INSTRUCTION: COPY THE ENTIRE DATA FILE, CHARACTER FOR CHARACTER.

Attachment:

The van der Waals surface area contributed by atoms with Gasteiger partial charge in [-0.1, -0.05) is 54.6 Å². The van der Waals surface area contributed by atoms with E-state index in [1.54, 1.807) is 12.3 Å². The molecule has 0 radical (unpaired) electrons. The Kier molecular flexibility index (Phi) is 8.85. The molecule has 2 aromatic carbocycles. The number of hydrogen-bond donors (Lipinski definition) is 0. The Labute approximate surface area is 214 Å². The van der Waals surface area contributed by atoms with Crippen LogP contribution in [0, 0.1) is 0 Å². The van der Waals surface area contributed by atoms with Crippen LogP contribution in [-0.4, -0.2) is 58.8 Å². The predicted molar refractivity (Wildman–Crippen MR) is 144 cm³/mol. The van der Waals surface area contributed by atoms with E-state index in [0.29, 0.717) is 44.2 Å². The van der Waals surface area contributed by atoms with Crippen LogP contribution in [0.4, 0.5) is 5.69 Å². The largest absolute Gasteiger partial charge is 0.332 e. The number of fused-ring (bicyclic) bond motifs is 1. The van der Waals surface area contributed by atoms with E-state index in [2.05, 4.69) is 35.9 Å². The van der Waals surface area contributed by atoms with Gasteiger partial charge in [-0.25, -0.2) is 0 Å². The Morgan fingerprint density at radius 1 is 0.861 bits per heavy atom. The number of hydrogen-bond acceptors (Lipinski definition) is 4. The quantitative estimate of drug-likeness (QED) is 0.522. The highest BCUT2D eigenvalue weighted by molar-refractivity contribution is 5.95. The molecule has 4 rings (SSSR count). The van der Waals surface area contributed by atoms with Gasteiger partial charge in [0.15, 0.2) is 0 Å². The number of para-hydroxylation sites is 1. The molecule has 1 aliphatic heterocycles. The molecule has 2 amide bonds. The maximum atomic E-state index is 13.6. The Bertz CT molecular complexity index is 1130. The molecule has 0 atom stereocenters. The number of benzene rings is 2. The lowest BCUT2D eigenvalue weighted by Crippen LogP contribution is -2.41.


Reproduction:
The van der Waals surface area contributed by atoms with Gasteiger partial charge in [-0.1, -0.05) is 54.6 Å². The van der Waals surface area contributed by atoms with E-state index in [1.54, 1.807) is 12.3 Å². The molecule has 0 radical (unpaired) electrons. The Kier molecular flexibility index (Phi) is 8.85. The molecule has 2 aromatic carbocycles. The number of hydrogen-bond donors (Lipinski definition) is 0. The Labute approximate surface area is 214 Å². The van der Waals surface area contributed by atoms with Crippen LogP contribution in [0, 0.1) is 0 Å². The van der Waals surface area contributed by atoms with Crippen LogP contribution in [-0.4, -0.2) is 58.8 Å². The predicted molar refractivity (Wildman–Crippen MR) is 144 cm³/mol. The van der Waals surface area contributed by atoms with E-state index in [0.29, 0.717) is 44.2 Å². The van der Waals surface area contributed by atoms with Crippen LogP contribution in [0.4, 0.5) is 5.69 Å². The largest absolute Gasteiger partial charge is 0.332 e. The number of fused-ring (bicyclic) bond motifs is 1. The van der Waals surface area contributed by atoms with E-state index in [2.05, 4.69) is 35.9 Å². The van der Waals surface area contributed by atoms with Gasteiger partial charge in [-0.25, -0.2) is 0 Å². The Morgan fingerprint density at radius 1 is 0.861 bits per heavy atom. The number of hydrogen-bond acceptors (Lipinski definition) is 4. The quantitative estimate of drug-likeness (QED) is 0.522. The highest BCUT2D eigenvalue weighted by molar-refractivity contribution is 5.95. The molecule has 4 rings (SSSR count). The van der Waals surface area contributed by atoms with Gasteiger partial charge in [0.15, 0.2) is 0 Å². The number of para-hydroxylation sites is 1. The molecule has 1 aliphatic heterocycles. The molecule has 2 amide bonds. The maximum atomic E-state index is 13.6. The Bertz CT molecular complexity index is 1130. The molecule has 0 atom stereocenters. The number of benzene rings is 2. The lowest BCUT2D eigenvalue weighted by Crippen LogP contribution is -2.41.